The Chief Minister,
Women Against Sexual Violence and State Repression (WSS), a nationwide network of women who oppose and resist state repression and sexual violence against women and girls, strongly condemns your government’s anti-people, anti-democratic actions in unleashing state terror against the struggling people of Bhangor.
Madam, your misuse of state power to crush a people’s movement is even more ironic, given that you came into power on the promise of a pro-people, democratic government. Instead, in the eight years of your rule, your government has grown ever more autocratic and anti-people. Continue reading →
A 12 member team of WSS visited Bhangar in early March, 2017, and met with affected villagers and concerned officials, in order to understand the origins and impetus behind the massive resistance movement against the power grid project being undertaken by Power Grid Corporation of India (PGCIL). This report is based on our visit to the area, public documents and media reports from the area.
You can access the full report at the following link : TOWERING RESISTANCE
A team of WSS, WB comprising of Anuradha Talwar, Nisha Biswas, Rama Debnath, Rangta Munshi, Saswati Ghosh, Sharmistha Choudhury and Swapna Banerjee visited Nandigram on March 10, 2015 to study the condition of the women of Nandigram who had been at the forefront of the heroic struggle against land acquisition back in 2007-2009.
What we saw saddened and disturbed us for a number of reasons, the foremost being the fact that these women, who had once been powerful leaders of a historic mass movement, are today not only distressed but disempowered as well. We tried to assess the present condition of the women of Nandigram and here is what we learned:
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On March 25, 2014, 31 women from a nondescript remote village in Chamba, Himachal Pradesh were arrested for protesting against the starting of the work of the 180MW Bajoli Holi Power Project. The opposition to the GMR project is almost 2 years old, but in recent past the situation in the area has become sensitive as Police-on-demand have been stationed to assist the company in carrying out their construction activities by addressing any ‘law and order’ situation. While the women were released on bail the next day, a series of cases were filed against them including promoting enmity between different groups on grounds of religion, race, place of birth, residence, language, doing acts prejudicial to maintenance of harmony, voluntarily causing hurt to deter a public servant from his duty, rioting, unlawful assembly, wrongful restraint, intentional insult with intent to provoke breach of peace, criminal intimidation and using criminal force to commit theft. Despite this, the women continued their 24 hour agitation at the project site. Since then, several incidents of threat and intimidation have occurred, with the local contractors, politicians as well as the District Administration exercising pressure for the women to call off their protest.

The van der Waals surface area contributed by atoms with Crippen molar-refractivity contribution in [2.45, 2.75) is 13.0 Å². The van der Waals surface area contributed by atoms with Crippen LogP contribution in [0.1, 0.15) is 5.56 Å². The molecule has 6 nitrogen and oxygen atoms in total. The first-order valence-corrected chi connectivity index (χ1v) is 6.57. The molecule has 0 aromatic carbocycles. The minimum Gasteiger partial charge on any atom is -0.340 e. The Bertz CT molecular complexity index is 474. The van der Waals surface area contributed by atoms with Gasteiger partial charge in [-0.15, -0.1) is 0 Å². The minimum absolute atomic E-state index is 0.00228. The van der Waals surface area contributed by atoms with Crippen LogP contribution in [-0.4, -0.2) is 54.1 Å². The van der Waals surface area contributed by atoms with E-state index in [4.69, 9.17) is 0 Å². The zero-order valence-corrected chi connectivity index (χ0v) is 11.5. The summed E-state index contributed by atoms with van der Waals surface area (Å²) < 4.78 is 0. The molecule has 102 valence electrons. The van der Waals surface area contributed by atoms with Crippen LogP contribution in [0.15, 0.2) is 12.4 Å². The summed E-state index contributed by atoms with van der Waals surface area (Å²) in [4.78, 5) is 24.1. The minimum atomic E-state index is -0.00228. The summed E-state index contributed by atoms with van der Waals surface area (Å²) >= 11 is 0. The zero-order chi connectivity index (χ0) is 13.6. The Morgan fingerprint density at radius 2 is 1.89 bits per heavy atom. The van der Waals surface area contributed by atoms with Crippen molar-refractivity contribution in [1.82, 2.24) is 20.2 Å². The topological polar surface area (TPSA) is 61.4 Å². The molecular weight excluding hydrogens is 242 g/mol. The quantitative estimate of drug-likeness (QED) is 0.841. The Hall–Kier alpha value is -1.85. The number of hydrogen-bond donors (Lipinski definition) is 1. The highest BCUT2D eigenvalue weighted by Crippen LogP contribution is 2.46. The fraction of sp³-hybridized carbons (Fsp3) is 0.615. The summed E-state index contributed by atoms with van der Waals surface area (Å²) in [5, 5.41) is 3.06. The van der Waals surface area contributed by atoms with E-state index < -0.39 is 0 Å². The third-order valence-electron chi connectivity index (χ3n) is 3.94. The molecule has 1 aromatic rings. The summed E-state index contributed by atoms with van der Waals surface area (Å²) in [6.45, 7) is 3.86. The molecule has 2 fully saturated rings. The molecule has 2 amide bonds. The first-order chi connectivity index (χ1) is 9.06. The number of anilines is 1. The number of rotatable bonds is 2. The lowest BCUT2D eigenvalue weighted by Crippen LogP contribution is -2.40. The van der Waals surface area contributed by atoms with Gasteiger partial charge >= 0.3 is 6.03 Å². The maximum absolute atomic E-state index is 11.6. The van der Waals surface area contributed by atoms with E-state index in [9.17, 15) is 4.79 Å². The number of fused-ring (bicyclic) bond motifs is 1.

In this situation, in April 2014, as groups concerned for the issues being raised by the women and in support of their democratic rights, an independent all women’s fact finding team visited the area and interacted with the local women and men. This document attempts to trace the history and background of the agitation and examine the demands being raised by the communities living in the affected villages. The fact-finding team also shares its observations of the situation on the ground.